Daphne upstages sis for gold 

Daphne upstages sis for gold 
Singapore’s Daphne Tan’s opening 289 game set her up for the singles gold, which she won after Jazreel Tan faltered in her final bowling game at the 28th Sea Games on 9 June 2015.

Sisters Cherie and Daphne Tan each have a cupboard at home to store their bowling medals.

As the older and more accomplished of the two, Cherie's silverware collected over the years far outnumber that of her sibling.

That game of catch-up was narrowed yesterday as Daphne produced a stunning performance to capture the SEA Games women's singles gold on the first day of the bowling competition.

"I really wanted this medal, especially since we're competing at home and it's a special SEA Games," she said.

"I was happy for (Cherie) at the 2011 SEA Games, when she won three golds in Jakarta, but it was also motivation for me. I wanted to be as good as her."

The 25-year-old, roared on by raucous home support, began in blistering fashion at the Orchid Country Club yesterday.

In her first game, she scored 289 pinfalls - at one point she bowled 10 consecutive strikes. While she was unable to maintain that form, subsequent games of 198, 223, 176, 235 and 247 for a total of 1,368 pinfalls were enough for her to fend off all comers for her first individual Games title.

She said: "I got off to a very good start, and even though it was (fluctuating) like the stock market after that, I knew I had a good lead and tried to make the most of my chances when I could."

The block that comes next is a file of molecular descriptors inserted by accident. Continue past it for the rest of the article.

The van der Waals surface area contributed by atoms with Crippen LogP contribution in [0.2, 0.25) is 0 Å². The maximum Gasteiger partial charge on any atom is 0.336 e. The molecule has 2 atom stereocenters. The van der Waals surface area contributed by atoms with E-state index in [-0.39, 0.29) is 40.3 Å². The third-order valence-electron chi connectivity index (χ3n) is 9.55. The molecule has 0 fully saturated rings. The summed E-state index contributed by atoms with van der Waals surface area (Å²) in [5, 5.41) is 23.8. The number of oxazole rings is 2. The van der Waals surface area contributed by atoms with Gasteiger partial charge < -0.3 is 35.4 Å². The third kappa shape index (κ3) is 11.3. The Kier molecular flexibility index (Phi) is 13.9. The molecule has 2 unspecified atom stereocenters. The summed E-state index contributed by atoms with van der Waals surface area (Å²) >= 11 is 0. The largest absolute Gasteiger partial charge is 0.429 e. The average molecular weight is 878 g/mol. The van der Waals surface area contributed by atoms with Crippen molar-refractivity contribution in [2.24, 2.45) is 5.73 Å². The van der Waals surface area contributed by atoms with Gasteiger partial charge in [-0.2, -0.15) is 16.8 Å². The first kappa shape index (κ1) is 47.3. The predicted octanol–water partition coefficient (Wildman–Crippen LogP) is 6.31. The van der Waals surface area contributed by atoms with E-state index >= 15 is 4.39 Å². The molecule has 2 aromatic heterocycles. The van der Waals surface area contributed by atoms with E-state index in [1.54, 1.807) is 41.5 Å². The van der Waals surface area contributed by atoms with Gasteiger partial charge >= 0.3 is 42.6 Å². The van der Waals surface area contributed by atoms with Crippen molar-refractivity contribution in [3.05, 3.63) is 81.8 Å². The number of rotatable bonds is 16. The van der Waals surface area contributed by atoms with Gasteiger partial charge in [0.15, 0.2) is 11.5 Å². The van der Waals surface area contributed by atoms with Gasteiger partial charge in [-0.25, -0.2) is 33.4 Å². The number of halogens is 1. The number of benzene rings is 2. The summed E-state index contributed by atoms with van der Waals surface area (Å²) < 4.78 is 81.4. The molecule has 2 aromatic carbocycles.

It was unfortunately a case of missed opportunities for team-mate Jazreel Tan, 24, who had finished third and three pinfalls behind Cherie four years ago.

This time, the multiple Asian Games medallist had led by seven pinfalls over Daphne heading into the sixth and final game, but was left to rue her 185-pinfall effort - her worst of the day - after scores of 258, 224, 216, 195 and 235. She had to settle for a silver, with a total of 1,313 pinfalls.

She said: "I didn't make any mistakes until the last game when I missed the spare, but I'm pretty satisfied with how I performed today and how I threw the ball."

Meanwhile, a bronze medal would have gone to Cherie, 27, whose score of 1,294 was the third-best.

Instead it went to Malaysian Esther Cheah (with 1,291 pinfalls) due to a Games regulation whereby no country may win more than two individual medals if both the team and individual events are conducted at the same time.

Nevertheless, with more golds up for grabs in the doubles, trios, team and masters events, Singapore's female keglers - all six of whom finished in the top-10 of the 34-woman field - had already delivered a message to their rivals.

Said Jazreel: "This will do our confidence a lot of good for the next few events. We're comfortable with the lanes and hopefully we can bring more good news."

Malaysia's rising star Rafiq Ismail took the men's singles gold with 1,308 pinfalls. Thai Annop Arromsaranon was three pinfalls back in second while Singapore's Javier Tan finished third with 1,284 pinfalls.

With one gold already in the bag - and safely tucked away in her closet - Daphne was already eyeing more medals.

She said with a laugh: "I've got a long way to go to fill up my cupboard."

jonwong@sph.com.sg


This article was first published on June 10, 2015.
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